HMGB1 induced ET-1 release from HPAECs and proliferation of HPASMCs

To determine whether HMGB1 plays a role in endothelial hyperactivity in pulmonary hypertension, we quantified ET-1 release from cultured HPAECs after stimulation with HMGB1. Release of ET-1 was higher in the HMGB1-treated (40 ng/ml) group (109.7%; 381.92 ± 7.1 pg/ml) than in the non-treated control group (348.23 ± 12.2 pg/ml; p <0.001) (Figure 7A). Furthermore, HMGB1 increased the release of ET-1 from HPAECs in a dose-dependent manner (range, 10–40 ng/ml). Moreover, the addition of antibodies against HMGB1 (1 μg/ml) significantly attenuated HMGB1-induced ET-1 release (at 40 ng/ml HMGB1) from 384.16 ± 1.3 pg/ml to 359.63 ± 5.1 pg/ml (p = 0.011) (Figure 7B). Likewise, anti-RAGE antibodies (1 μg/ml) also reduced the amount of HMGB1-induced ET-1 release from 381.56 ± 17.3 pg/ml to 348.51 ± 16.3 pg/ml (p = 0.006) (Figure 7C).
Figure 7

HMGB1 induced ET-1 release from HPAECs and proliferation of HPASMCs. (A) HMGB1-stimulated ET-1 release from HPAECs. Release of ET-1 was approximately 10% higher in the HMGB1-treated (40 ng/ml) group than in the control group (*p <0.001). (B, C) ET-1 release from HPAECs was attenuated by treatment antibodies against HMGB1 or RAGE in a dose-dependent manner (†p = 0.011; ‡p = 0.006). (D) HPASMCs were cultured with serum-free medium alone or 10% FBS, or in the presence of 30 ng/ml HMGB1. HMGB1 induced proliferation of HPASMCs (p <0.001). Data are presented as means ± SEM.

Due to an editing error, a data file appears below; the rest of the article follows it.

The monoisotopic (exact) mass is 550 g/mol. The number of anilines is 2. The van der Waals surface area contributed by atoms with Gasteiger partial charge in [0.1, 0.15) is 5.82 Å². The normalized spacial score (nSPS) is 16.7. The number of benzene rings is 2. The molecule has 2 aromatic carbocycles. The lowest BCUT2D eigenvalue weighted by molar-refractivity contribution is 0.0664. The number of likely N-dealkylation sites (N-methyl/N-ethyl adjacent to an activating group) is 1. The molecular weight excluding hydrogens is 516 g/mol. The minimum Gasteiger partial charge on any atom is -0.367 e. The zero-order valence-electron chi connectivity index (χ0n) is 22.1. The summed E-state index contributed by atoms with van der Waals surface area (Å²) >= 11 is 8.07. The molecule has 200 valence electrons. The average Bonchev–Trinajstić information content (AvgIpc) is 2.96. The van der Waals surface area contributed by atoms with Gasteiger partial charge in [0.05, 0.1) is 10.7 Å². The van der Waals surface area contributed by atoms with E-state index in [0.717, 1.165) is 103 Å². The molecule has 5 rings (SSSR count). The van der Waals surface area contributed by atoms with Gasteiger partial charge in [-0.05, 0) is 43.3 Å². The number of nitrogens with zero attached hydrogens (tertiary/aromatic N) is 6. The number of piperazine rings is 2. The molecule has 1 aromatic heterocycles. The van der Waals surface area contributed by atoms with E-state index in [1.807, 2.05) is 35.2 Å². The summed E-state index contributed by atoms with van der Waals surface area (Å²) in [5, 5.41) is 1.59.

Migration and proliferation of vascular smooth muscle cells are also major pathological features in pulmonary hypertension vascular lesions. We confirmed the previously reported proliferative effect of HMGB1 on human pulmonary artery smooth muscle cells. HPASMCs were cultured with serum-free medium alone or 10% FBS, or in the presence of 30 ng/ml HMGB1. Treatment of 30 ng/ml HMGB1 induced proliferation of HPASMCs compared to serum-free medium alone (p <0.001) (Figure 7D).

Discussion

In this study, we found that HMGB1 levels in lung tissue and serum significantly increased in MCT-induced pulmonary hypertension rats. We also demonstrated that inhibition of HMGB1 by GLY treatment improved the survival rates of MCT-induced pulmonary hypertension rats by reducing pulmonary hypertension and attenuating pulmonary vascular remodeling and RV hypertrophy. In addition, in vitro study data supplied in Figure 7 presents the potential effects of HMGB1 on endothelium hyperactivity and pulmonary vascular remodeling. These results suggest that HMGB1 may play a significant role in the pathophysiology of pulmonary hypertension.